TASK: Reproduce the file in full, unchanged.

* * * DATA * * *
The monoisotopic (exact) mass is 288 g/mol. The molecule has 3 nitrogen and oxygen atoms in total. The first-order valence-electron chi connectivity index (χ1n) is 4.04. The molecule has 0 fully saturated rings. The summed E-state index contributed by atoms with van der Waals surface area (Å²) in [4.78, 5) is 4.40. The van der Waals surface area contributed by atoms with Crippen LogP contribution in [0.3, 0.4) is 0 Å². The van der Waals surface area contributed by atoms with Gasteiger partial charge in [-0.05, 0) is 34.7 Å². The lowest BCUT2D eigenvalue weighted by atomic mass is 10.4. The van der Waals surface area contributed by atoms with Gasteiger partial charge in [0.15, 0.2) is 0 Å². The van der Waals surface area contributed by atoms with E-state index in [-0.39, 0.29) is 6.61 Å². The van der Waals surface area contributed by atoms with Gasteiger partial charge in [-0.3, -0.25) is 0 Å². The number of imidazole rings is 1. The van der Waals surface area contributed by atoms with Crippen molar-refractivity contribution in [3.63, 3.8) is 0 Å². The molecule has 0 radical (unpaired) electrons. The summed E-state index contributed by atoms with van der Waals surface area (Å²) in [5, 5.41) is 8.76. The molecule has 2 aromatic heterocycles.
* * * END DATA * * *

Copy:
The monoisotopic (exact) mass is 288 g/mol. The molecule has 3 nitrogen and oxygen atoms in total. The first-order valence-electron chi connectivity index (χ1n) is 4.04. The molecule has 0 fully saturated rings. The summed E-state index contributed by atoms with van der Waals surface area (Å²) in [4.78, 5) is 4.40. The van der Waals surface area contributed by atoms with Crippen LogP contribution in [0.3, 0.4) is 0 Å². The van der Waals surface area contributed by atoms with Gasteiger partial charge in [-0.05, 0) is 34.7 Å². The lowest BCUT2D eigenvalue weighted by atomic mass is 10.4. The van der Waals surface area contributed by atoms with Gasteiger partial charge in [0.15, 0.2) is 0 Å². The van der Waals surface area contributed by atoms with E-state index in [-0.39, 0.29) is 6.61 Å². The van der Waals surface area contributed by atoms with Gasteiger partial charge in [-0.3, -0.25) is 0 Å². The number of imidazole rings is 1. The van der Waals surface area contributed by atoms with Crippen molar-refractivity contribution in [3.63, 3.8) is 0 Å². The molecule has 0 radical (unpaired) electrons. The summed E-state index contributed by atoms with van der Waals surface area (Å²) in [5, 5.41) is 8.76. The molecule has 2 aromatic heterocycles.